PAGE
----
Epidemiological studies have demonstrated people who suffer from overnutrition are prone to developing metabolic diseases such as type-2 diabetes, cardiovascular disease, hypertension and cancer. In modern society, circadian misalignment is increasingly recognized as a risk factor for metabolic disorders. For example, night shift workers and individuals with sleep disorders are at an increased risk of developing obesity, diabetes, and related metabolic diseases, similar to the result of overnutrition. However, how the nutritive environment impacts on global transcriptional and epigenomic circadian rhythms is not well understood. The goal of this proposal is to understand the mechanisms by which hypernutrition induces reprogramming of circadian transcription, and to evaluate the effects of key regulators on lipid metabolism under these pathophysiological conditions. My preliminary data have demonstrated global transcriptional remodeling in mouse livers after a hypernutritive, high-fat diet (HFD) challenge.
Specific Aim 1 is to dissect the molecular mechanism of HFD-induced enhancer remodeling and rhythmic transcription reprogramming. A genetic loss-of-function approach using PPAR? and ERR ? knockout mouse models and state-of-the-art genome-wide approaches will be applied to unbiasedly characterize the regulatory roles of PPAR? and ERR? under overnutrition conditions.
Specific Aim 2 is to determine the physiological consequences of HFD-induced rhythmic de novo lipogenesis (DNL) and fatty acid oxidation (FAO) pathways in overall hepatic lipid metabolism. We have determined the rhythmicity of FAO rate is consistent with the rhythmic expression of genes involved in FAO. In this aim, I will determine the de novo lipogenesis rate in vivo to parse out the physiological effects of HFD-enhanced rhythmicity of DNL. Moreover, to determine the putative interactions of DNL and FAO, the induction of SREBP and PPAR? in same or different hepatocytes will be examined and the effect of SCAP (master regulator of DNL) knockout on the circadian rhythm of FAO in HFD-fed mice will be further determined. Through the innovative and comprehensive research strategy detailed in this proposal, the applicant, Dr. Dongyin Guan, will gain extensive training in bioinformatics and metabolic physiology techniques, which are vital to a career in metabolic and circadian rhythm research at a top academic institution. The proposed site of research, University of Pennsylvania, is a state-of-the-art institution, providing the technologically advanced resources necessary to carry out the proposed research. The sponsor, Dr. Mitchell A. Lazar, is a world- renowned gene transcription and metabolism researcher, who will provide the ideal collaborative environment to train Dr. Guan in preparation for a career in metabolism research. The research proposed here will serve to address the relevance of the counterintuitive and concordant up-regulation of lipid anabolic and catabolic pathways under HFD and may uncover the molecular underpinnings of hepatic lipid dysregulation associated with hypernutritive feeding.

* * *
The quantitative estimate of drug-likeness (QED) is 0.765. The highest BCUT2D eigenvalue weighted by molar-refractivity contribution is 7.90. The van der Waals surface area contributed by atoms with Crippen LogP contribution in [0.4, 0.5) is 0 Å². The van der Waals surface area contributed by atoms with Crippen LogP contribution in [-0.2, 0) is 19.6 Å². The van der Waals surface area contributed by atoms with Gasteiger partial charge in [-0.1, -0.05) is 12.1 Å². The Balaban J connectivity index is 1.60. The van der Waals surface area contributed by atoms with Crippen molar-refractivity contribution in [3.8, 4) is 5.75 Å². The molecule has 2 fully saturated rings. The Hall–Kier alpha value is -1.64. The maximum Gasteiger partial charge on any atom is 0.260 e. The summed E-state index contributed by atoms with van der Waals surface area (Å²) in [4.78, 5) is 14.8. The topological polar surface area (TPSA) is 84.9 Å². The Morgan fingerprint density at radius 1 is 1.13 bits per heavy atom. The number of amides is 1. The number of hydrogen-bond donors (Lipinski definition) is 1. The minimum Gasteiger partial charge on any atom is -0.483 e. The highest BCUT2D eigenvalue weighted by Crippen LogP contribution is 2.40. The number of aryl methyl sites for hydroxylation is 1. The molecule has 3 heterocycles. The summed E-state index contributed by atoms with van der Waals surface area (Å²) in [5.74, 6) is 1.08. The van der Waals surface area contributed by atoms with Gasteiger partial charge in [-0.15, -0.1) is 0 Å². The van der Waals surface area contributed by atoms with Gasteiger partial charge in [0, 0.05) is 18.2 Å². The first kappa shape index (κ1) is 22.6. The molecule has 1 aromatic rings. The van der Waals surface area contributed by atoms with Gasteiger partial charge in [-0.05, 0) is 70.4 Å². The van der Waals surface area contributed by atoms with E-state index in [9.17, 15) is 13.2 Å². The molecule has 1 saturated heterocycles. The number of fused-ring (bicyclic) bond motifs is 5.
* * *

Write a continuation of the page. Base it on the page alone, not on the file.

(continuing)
Public Health Relevance

The prevalence of hypernutritive environments increases the risk of type-2 diabetes, cardiovascular disease and hypertension. Similar metabolic dysfunction can be caused by circadian misalignment, which is increasingly prevalent in modern societies. The goal of the proposed research is to determine the molecular mechanism of circadian rhythm remodeling in hypernutrition environment and to develop insights into the pathophysiology and therapy of metabolic disorders.

National Institute of Health (NIH)
National Institute of Diabetes and Digestive and Kidney Diseases (NIDDK)
Postdoctoral Individual National Research Service Award (F32)
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Special Emphasis Panel (ZDK1)
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Castle, Arthur
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University of Pennsylvania
Internal Medicine/Medicine
Schools of Medicine
United States
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Guan, Dongyin; Xiong, Ying; Borck, Patricia C et al. (2018) Diet-Induced Circadian Enhancer Remodeling Synchronizes Opposing Hepatic Lipid Metabolic Processes. Cell 174:831-842.e12